It is estimated that between 2008 and 2014, 4.7 million people were displaced due to natural disasters in Bangladesh and that by 2050, one in every seven people in Bangladesh will be displaced by climate change. The subject matter of this paper is based on a theoretical analysis of various existing social and legal barriers relating to climate displacement in Bangladesh. This article critically analyses the social and legal barriers to helping Climate Change Displaced People (cdp) by drawing on existing legal literature such as the Bangladeshi constitution and qualitative data from Bangladesh’s experience with cdp. Ultimately, this article corroborates the lack of a coherent human rights framework for cdp in Bangladesh and suggests international cooperation as a first step towards a functioning regime.
The carbon budget of planet earth is regulated by the soil compartment in all types of ecosystems. We conducted a first order analysis of soc in November 2017 both in the mangrove dominated Indian Sundarbans and the highly urbanized city of Kolkata with the aim of identifying the natural and anthropogenic contributions of organic carbon in soil. We also attempted to analyze the spatial variation of soc between these two significantly different ecosystems. We observed a comparatively higher mean value of soc in Kolkata (2.06%) than in the Sundarbans (1.25%). The significant spatial variation in soc between Kolkata and the Sundarbans (p < 0.05) may be attributed to anthropogenic stress, which is of greater magnitude in the city of Kolkata. The significant spatial variation in soc between north and south Kolkata (p < 0.05) is due to the efficiency of the drainage system in the north and the magnitude of city limit expansion in the south. In the Sundarban deltaic complex, a natural phenomenon like erosion seems to be a determining factor in the domain of soil carbon dynamics. soc analyses of all major metropolises around the world, of which Kolkata is one, are essential to understand the carbon sequestration potential of urban soils.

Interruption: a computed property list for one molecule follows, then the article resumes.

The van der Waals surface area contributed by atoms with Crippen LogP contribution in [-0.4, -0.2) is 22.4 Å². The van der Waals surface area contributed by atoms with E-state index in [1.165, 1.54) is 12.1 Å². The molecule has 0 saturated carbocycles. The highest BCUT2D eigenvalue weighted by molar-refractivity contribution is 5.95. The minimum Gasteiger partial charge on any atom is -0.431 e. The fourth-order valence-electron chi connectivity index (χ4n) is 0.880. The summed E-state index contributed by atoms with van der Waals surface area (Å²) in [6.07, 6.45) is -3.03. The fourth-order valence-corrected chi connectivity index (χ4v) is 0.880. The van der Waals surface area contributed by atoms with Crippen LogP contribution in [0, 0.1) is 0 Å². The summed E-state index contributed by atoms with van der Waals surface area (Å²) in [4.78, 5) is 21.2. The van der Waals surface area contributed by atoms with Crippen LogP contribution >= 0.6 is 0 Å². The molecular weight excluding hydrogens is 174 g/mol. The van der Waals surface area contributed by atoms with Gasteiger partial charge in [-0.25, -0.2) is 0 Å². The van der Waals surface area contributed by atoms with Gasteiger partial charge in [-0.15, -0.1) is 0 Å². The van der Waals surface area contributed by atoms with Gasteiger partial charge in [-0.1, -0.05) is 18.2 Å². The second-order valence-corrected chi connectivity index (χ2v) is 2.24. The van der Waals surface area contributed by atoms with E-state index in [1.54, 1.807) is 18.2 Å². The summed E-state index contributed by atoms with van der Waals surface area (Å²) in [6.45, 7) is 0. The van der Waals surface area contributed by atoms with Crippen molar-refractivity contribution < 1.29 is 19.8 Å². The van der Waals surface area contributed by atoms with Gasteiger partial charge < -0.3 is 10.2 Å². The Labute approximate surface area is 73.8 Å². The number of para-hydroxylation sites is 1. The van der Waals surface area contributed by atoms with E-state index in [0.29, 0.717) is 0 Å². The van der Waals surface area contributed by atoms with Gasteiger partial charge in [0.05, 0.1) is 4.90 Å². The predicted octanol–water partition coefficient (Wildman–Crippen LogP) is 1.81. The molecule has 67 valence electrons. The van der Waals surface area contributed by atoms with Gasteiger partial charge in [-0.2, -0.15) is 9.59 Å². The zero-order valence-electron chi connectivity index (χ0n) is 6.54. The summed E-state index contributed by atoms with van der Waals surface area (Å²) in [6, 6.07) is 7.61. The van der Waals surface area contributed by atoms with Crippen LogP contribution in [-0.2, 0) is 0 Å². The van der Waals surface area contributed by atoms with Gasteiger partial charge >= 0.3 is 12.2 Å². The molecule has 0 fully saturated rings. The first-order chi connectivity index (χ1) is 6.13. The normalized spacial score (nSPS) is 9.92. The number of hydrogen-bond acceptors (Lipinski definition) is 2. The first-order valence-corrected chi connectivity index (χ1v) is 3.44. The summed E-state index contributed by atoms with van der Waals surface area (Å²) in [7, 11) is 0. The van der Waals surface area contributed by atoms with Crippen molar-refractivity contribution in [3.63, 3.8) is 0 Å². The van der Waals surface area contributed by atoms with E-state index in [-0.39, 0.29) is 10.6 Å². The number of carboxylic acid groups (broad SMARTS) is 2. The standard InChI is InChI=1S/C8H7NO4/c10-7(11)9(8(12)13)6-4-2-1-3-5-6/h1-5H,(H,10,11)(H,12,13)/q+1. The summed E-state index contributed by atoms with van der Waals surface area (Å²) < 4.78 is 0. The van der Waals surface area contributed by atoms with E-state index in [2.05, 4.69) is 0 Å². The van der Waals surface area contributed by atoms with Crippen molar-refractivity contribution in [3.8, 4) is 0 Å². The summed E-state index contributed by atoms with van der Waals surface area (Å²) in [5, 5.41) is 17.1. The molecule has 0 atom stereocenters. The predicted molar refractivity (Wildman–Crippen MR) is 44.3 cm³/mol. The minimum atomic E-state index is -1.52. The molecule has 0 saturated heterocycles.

This publication emerges from a process of co-creation in which
historian Maartje Janse and research journalist Anne-Lot Hoek challenge the
dominant national narrative about the colonial experience in the Dutch East
Indies (present-day Indonesia). In combining journalistic and academic writing
with musical performance by musician Ernst Jansz they amplify the critical
voices that have spoken out against colonial injustice and that have long been
ignored in public and academic debate. Even though it is often suggested that
the mindset of people in the past prevented them from seeing what was wrong with
things we now find highly problematic, they argue that there was indeed a
tradition of colonial criticism in the Netherlands, one that included the voices
of many ‘forgotten critics’ whose lives and criticism are the subject of this
publication. The voices however were for a long time overlooked by Dutch
historians. The publication is organized around the biographies of several
critics (whose lives Janse and Hoek have published on before), the historical
debate afterwards and includes reflective videos and texts on the process of
Maartje Janse started the process by tracing the life history of an outspoken
nineteenth-century critic of the colonial system in the Dutch East Indies,
Willem Bosch. The authors argue that it was not self-evident how criticism of
colonial injustices should be voiced and that Bosch experimented with different
methods, including organizing one of the first Dutch pressure groups.
The story of Willem Bosch inspired Ernst Jansz, a Dutch musician with Indo roots,
to compose a song (‘De ballade van Sarina en Kromo’). It is an interpretation of
an old Malaysian ‘krontjong’ song, that Jansz transformed into a protest song
that reminds its listeners of protest songs of the 1960s and 1970s. Jansz, in
his lyrics, adds an indigenous perspective to this project. He performed the
song during the Voice4Thought festival in 2016, a gathering that aimed to
reflect upon migration and mobility in current times. Filmmaker Sjoerd Sijsma
made a video ‘pamplet’ in which the performance of Ernst Jansz, an interview
with Maartje Janse, and historical images from the colonial period have been
Anne-Lot Hoek connected Willem Bosch to a series of twentieth-century
anti-colonial critics such as Dutch Indies civil servant Siebe Lijftogt,
Indonesian nationalists Sutan Sjahrir, Rachmad Koesoemobroto, Dutch writer Rudy
Kousbroek and Indonesian activist Jeffry Pondaag. She argues that dissenting
voices have been underrepresented in the post-war debates on colonialism and its
legacy for decades, and that one of the main reasons is that the notion of the
objective historian was not effectively problematized for a long time.